2012 Annual Science Report
Arizona State University Reporting | SEP 2011 – AUG 2012
Stoichiometry of Life - Task 1 - Laboratory Studies in Biological Stoichiometry
This project component involves a diverse set of studies of various microorganisms with which we are trying to better understand how living things use chemical elements (nitrogen, phosphorus, iron, etc) and how they cope, in a physiological sense, with shortages of such elements. For example, how does the “elemental recipe of life” change when an organism is starved for phosphorus or nitrogen or iron? Is this change similar for diverse species of microorganisms? Furthermore, how does an organism shift its patterns of gene expression when it is starved by various nutrients? This will help in interpreting studies of gene expression in natural environments, including extreme environments relevant to astrobiology.
Effects of nutrient limitation on microbial stoichiometry and metabolism: During September-October 2011 we established 30 batch cultures grouped in 4 different treatments. Led by Albert Rivas (visiting PhD student from Autonomous University of Barcelona), we grew the cyanobacterium Synechocystis sp. PCC6803 under different nutrient conditions: Complete (media rich in all nutrients; N/P ratio of 100), Nitrogen-limited; media with low concentration of N; N/P ratio of 10), Phosphorus-limited; (media with low concentrations of P; N/P ratio of 1000); and Iron-limited (media with low concentration of Fe; 10 times less Fe than complete media).
After several generations of growth, all cultures were harvested to obtain data on various response parameters such as elemental stoichiometry (C:N:P:etc), metabolomics, and quantification of DNA and RNA, protein, chlorophyll, and cell counts.
Regarding the metabolomic analyses, the harvested cyanobacteria were first lyophilized, avoiding any enzymatic reaction. The extractions for the samples were performed in April and May 2012 to prepare them for LC-MS Q-TOF analysis (Liquid Chromatography with Time-of-Flight Mass Spectrometry) and for NMR spectroscopy analyses. The extractions of LC-MS were aimed mainly at detecting polar and semi-polar compounds while the extracts for NMR analyses followed a protocol developed by Rivas aimed mainly at polar compounds such as sugars and amino acids. Metabolomic analyses are still in process. LC-MS analyses were performed at King’s College London and NMR analyses were recently performed at the Autonomous University of Barcelona. Elemental and macromolecular data are available and await integration with the metabolomic data.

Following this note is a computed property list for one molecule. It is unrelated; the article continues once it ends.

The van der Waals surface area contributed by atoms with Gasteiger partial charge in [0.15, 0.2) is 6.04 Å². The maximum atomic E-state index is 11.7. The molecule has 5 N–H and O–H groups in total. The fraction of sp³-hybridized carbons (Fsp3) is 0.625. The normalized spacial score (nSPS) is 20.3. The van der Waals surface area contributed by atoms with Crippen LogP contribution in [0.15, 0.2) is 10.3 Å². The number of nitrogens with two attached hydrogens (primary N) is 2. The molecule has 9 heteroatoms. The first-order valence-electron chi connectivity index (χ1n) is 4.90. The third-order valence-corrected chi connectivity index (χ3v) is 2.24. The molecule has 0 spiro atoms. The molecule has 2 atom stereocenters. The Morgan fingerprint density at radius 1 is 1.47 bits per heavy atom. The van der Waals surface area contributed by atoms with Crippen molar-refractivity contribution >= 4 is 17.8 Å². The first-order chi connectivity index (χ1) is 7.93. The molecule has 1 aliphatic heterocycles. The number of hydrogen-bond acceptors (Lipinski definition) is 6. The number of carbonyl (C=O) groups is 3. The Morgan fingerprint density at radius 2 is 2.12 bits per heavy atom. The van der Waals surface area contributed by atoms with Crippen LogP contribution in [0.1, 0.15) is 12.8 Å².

Interactions of molybdenum with other biogeochemical cycles.
In order to determine the regulation of the putative Mo storage protein “Mop” in freshwater heterocystous cyanobacteria, Glass and undergraduate research assistant Eric Hughes performed various experiments manipulating Mo supplies to with the model organism Nostoc sp. PCC 7120. A manuscript reporting results from this study has been submitted.
PROJECT INVESTIGATORS:James Elser
PROJECT MEMBERS:Ariel Anbar
RELATED OBJECTIVES:Objective 5.2
Co-evolution of microbial communities
Biochemical adaptation to extreme environments
Effects of environmental changes on microbial ecosystems
Adaptation and evolution of life beyond Earth